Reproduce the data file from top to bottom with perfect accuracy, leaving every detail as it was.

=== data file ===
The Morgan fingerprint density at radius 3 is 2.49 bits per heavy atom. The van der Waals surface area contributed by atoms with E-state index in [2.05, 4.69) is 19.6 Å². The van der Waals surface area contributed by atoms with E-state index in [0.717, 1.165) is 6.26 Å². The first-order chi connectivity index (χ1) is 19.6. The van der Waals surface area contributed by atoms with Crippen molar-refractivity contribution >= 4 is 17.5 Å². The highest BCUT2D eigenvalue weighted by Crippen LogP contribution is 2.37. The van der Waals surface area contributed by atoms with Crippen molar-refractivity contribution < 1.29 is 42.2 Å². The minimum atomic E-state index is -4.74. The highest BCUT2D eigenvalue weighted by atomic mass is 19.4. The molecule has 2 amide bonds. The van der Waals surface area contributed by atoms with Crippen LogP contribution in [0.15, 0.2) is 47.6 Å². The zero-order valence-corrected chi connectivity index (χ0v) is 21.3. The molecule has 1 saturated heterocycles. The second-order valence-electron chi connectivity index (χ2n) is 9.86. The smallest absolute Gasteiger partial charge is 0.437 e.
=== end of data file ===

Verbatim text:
The Morgan fingerprint density at radius 3 is 2.49 bits per heavy atom. The van der Waals surface area contributed by atoms with E-state index in [2.05, 4.69) is 19.6 Å². The van der Waals surface area contributed by atoms with E-state index in [0.717, 1.165) is 6.26 Å². The first-order chi connectivity index (χ1) is 19.6. The van der Waals surface area contributed by atoms with Crippen molar-refractivity contribution >= 4 is 17.5 Å². The highest BCUT2D eigenvalue weighted by Crippen LogP contribution is 2.37. The van der Waals surface area contributed by atoms with Crippen molar-refractivity contribution < 1.29 is 42.2 Å². The minimum atomic E-state index is -4.74. The highest BCUT2D eigenvalue weighted by atomic mass is 19.4. The molecule has 2 amide bonds. The van der Waals surface area contributed by atoms with Crippen LogP contribution in [0.15, 0.2) is 47.6 Å². The zero-order valence-corrected chi connectivity index (χ0v) is 21.3. The molecule has 1 saturated heterocycles. The second-order valence-electron chi connectivity index (χ2n) is 9.86. The smallest absolute Gasteiger partial charge is 0.437 e.